RONCETTI

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OK, Its making sense to me now. My dorm room was across the street from the busiest fire station in Boston on Huntington Ave. I remember it was common practice for them to return to the station using sirens because usually by the time they started backing in they were off to another fire and sometimes just go right by the station. It was located about 500 feet from a busy intersection also. Huntington was the main road for commuters coming into the city from the west as the Mass Pike wasn't there yet. In the center was the trolly line with two sets of track boarded by sidewalk making the tracks like any normal rail line sitting on ties. I remember sometimes those trucks couldn't get through the 2 lanes of traffic and would go straight across the street over the curbing and the tracks, I then understood why there were always wreckers towing those trucks back for repairs in Dorchester.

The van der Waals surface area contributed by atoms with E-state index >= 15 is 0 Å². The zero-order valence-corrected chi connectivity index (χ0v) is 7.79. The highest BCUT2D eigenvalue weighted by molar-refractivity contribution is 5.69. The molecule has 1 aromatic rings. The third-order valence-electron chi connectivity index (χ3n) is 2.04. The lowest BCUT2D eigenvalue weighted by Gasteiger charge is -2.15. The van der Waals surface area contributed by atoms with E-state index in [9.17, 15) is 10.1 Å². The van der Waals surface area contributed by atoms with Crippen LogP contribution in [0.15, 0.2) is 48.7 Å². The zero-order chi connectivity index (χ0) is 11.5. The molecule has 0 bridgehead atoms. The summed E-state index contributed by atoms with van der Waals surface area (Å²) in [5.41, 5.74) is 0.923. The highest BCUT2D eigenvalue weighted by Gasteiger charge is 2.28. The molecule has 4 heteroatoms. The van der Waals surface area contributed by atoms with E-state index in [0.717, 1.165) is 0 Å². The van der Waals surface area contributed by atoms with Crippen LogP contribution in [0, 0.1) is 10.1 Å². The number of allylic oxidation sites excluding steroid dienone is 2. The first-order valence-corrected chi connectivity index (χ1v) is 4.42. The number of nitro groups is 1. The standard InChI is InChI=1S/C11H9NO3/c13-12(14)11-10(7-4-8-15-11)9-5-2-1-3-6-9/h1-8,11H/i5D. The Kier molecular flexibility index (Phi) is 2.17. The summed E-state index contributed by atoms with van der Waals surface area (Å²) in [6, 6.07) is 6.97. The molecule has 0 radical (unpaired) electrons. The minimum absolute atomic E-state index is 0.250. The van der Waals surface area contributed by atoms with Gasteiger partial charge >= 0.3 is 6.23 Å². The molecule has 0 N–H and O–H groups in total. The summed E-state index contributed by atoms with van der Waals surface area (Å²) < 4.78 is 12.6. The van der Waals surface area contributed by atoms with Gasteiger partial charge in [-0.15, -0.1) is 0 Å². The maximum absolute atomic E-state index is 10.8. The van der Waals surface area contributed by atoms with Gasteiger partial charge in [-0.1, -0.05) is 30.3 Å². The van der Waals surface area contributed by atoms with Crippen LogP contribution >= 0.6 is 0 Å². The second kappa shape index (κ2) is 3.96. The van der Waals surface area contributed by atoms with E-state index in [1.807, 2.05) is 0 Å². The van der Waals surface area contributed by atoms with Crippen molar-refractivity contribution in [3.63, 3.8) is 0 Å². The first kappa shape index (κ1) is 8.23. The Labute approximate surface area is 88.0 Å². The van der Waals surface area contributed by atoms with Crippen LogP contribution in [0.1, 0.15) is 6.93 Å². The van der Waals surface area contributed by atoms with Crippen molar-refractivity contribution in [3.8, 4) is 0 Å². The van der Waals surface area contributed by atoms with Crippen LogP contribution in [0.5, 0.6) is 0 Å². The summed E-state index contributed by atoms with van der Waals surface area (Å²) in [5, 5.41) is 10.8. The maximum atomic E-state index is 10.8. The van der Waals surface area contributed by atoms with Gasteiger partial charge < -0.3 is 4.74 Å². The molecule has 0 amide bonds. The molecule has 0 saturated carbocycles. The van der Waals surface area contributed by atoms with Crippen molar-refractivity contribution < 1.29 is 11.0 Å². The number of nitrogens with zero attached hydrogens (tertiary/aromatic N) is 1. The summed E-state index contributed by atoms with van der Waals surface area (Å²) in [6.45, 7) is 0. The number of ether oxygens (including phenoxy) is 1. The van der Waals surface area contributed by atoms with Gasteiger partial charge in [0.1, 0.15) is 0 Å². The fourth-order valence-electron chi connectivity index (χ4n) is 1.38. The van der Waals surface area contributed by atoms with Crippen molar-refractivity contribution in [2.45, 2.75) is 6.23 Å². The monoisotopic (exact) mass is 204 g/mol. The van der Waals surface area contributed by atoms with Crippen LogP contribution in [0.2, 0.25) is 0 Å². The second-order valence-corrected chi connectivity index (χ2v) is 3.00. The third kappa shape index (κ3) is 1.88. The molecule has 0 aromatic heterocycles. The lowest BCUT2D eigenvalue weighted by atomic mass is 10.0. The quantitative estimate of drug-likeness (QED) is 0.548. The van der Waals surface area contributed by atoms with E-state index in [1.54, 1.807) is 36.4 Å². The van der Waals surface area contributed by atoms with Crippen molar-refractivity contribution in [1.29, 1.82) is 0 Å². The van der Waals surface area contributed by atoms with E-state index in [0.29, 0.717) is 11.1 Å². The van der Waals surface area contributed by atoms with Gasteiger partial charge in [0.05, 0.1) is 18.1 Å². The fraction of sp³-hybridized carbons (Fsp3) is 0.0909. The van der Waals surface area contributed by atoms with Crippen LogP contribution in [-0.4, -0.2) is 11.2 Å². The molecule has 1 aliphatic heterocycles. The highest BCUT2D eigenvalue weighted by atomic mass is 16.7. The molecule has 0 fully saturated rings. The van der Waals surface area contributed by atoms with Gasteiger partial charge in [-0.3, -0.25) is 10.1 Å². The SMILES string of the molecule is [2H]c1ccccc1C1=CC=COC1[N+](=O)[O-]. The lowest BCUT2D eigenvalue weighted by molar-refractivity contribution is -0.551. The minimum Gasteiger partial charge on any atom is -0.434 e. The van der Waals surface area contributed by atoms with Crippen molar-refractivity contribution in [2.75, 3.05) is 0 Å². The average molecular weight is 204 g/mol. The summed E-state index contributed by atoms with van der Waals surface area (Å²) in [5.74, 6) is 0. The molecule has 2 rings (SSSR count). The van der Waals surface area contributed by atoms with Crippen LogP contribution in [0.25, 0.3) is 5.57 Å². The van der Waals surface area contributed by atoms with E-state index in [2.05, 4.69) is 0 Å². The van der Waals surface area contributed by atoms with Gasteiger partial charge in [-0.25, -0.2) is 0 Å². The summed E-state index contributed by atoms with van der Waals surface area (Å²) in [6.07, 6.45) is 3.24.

RONCETTI

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My dorm room was across the street from the busiest fire station in Boston on Huntington Ave.

That is the same truck company, L26, where Lt. Kelly was killed when they ran the ladder truck into a building last year. Very sad event.

My Dad and I used to catch a ride with the DC that was quartered there every now and then when I was a very young lad.

For years the BFD never turned the red lights off on the rigs, coming or going, but I can never recall them using sirens to return. They did hold with tradition and rang the bell on occasion when returning. (The original purpose of ringing the bell was to signify that the apparatus was returning, not responding, before red lights and sirens were used.)

Money, sex, and fire; everybody thinks everyone else is getting more than they are!